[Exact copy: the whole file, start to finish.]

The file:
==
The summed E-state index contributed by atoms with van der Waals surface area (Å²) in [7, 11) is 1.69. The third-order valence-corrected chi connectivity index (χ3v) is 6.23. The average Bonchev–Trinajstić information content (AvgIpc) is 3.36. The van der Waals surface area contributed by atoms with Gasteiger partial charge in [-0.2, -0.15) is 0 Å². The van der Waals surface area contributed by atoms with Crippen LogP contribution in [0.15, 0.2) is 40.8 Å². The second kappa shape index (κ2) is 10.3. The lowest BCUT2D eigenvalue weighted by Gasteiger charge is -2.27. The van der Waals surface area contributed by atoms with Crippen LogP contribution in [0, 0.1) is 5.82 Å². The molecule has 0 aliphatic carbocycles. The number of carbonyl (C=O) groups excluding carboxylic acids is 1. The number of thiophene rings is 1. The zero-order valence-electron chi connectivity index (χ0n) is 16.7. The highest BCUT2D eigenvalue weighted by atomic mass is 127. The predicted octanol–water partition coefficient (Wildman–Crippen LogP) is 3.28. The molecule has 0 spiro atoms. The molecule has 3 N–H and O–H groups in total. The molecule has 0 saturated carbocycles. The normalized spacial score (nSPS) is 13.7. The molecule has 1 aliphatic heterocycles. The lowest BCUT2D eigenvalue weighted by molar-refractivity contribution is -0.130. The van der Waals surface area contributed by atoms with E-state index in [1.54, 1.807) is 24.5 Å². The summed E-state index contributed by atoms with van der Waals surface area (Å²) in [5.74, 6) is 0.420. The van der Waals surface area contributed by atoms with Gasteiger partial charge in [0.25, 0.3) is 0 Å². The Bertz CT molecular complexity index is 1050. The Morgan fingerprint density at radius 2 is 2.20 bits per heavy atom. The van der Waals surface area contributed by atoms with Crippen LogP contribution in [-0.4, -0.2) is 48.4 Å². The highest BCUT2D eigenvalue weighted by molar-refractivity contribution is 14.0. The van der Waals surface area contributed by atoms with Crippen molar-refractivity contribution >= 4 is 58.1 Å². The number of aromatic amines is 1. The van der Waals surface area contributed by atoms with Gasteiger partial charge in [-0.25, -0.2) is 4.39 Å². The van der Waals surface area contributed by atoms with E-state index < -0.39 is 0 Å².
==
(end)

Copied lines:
The summed E-state index contributed by atoms with van der Waals surface area (Å²) in [7, 11) is 1.69. The third-order valence-corrected chi connectivity index (χ3v) is 6.23. The average Bonchev–Trinajstić information content (AvgIpc) is 3.36. The van der Waals surface area contributed by atoms with Gasteiger partial charge in [-0.2, -0.15) is 0 Å². The van der Waals surface area contributed by atoms with Crippen LogP contribution in [0.15, 0.2) is 40.8 Å². The second kappa shape index (κ2) is 10.3. The lowest BCUT2D eigenvalue weighted by Gasteiger charge is -2.27. The van der Waals surface area contributed by atoms with Crippen LogP contribution in [0, 0.1) is 5.82 Å². The molecule has 0 aliphatic carbocycles. The number of carbonyl (C=O) groups excluding carboxylic acids is 1. The number of thiophene rings is 1. The zero-order valence-electron chi connectivity index (χ0n) is 16.7. The highest BCUT2D eigenvalue weighted by atomic mass is 127. The predicted octanol–water partition coefficient (Wildman–Crippen LogP) is 3.28. The molecule has 0 spiro atoms. The molecule has 3 N–H and O–H groups in total. The molecule has 0 saturated carbocycles. The normalized spacial score (nSPS) is 13.7. The molecule has 1 aliphatic heterocycles. The lowest BCUT2D eigenvalue weighted by molar-refractivity contribution is -0.130. The van der Waals surface area contributed by atoms with E-state index in [1.54, 1.807) is 24.5 Å². The summed E-state index contributed by atoms with van der Waals surface area (Å²) in [5.74, 6) is 0.420. The van der Waals surface area contributed by atoms with Gasteiger partial charge in [0.25, 0.3) is 0 Å². The Bertz CT molecular complexity index is 1050. The Morgan fingerprint density at radius 2 is 2.20 bits per heavy atom. The van der Waals surface area contributed by atoms with Crippen LogP contribution in [-0.4, -0.2) is 48.4 Å². The highest BCUT2D eigenvalue weighted by molar-refractivity contribution is 14.0. The van der Waals surface area contributed by atoms with Crippen molar-refractivity contribution >= 4 is 58.1 Å². The number of aromatic amines is 1. The van der Waals surface area contributed by atoms with Gasteiger partial charge in [-0.25, -0.2) is 4.39 Å². The van der Waals surface area contributed by atoms with E-state index < -0.39 is 0 Å².